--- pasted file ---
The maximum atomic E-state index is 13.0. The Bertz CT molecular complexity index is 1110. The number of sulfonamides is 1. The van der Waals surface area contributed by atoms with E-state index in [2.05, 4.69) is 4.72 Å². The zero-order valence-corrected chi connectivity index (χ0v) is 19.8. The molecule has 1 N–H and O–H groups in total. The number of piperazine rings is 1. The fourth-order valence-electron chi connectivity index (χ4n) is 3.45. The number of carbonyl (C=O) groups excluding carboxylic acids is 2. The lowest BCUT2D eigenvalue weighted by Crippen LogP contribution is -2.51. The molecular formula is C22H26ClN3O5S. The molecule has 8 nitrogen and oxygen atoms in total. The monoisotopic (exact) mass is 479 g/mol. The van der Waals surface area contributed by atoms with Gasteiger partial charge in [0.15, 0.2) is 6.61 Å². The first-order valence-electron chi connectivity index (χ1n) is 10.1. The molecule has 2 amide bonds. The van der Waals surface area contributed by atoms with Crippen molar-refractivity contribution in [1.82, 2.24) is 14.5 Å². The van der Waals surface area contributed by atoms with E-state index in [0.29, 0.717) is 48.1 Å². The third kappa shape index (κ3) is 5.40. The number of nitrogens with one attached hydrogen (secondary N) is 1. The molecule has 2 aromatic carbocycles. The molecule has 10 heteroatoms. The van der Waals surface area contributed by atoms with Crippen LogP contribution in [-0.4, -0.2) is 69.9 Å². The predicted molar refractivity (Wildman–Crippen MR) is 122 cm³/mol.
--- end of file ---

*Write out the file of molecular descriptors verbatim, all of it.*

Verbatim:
The maximum atomic E-state index is 13.0. The Bertz CT molecular complexity index is 1110. The number of sulfonamides is 1. The van der Waals surface area contributed by atoms with E-state index in [2.05, 4.69) is 4.72 Å². The zero-order valence-corrected chi connectivity index (χ0v) is 19.8. The molecule has 1 N–H and O–H groups in total. The number of piperazine rings is 1. The fourth-order valence-electron chi connectivity index (χ4n) is 3.45. The number of carbonyl (C=O) groups excluding carboxylic acids is 2. The lowest BCUT2D eigenvalue weighted by Crippen LogP contribution is -2.51. The molecular formula is C22H26ClN3O5S. The molecule has 8 nitrogen and oxygen atoms in total. The monoisotopic (exact) mass is 479 g/mol. The van der Waals surface area contributed by atoms with Gasteiger partial charge in [0.15, 0.2) is 6.61 Å². The first-order valence-electron chi connectivity index (χ1n) is 10.1. The molecule has 2 amide bonds. The van der Waals surface area contributed by atoms with Crippen molar-refractivity contribution in [1.82, 2.24) is 14.5 Å². The van der Waals surface area contributed by atoms with E-state index in [0.29, 0.717) is 48.1 Å². The third kappa shape index (κ3) is 5.40. The number of nitrogens with one attached hydrogen (secondary N) is 1. The molecule has 2 aromatic carbocycles. The molecule has 10 heteroatoms. The van der Waals surface area contributed by atoms with Crippen LogP contribution in [-0.4, -0.2) is 69.9 Å². The predicted molar refractivity (Wildman–Crippen MR) is 122 cm³/mol.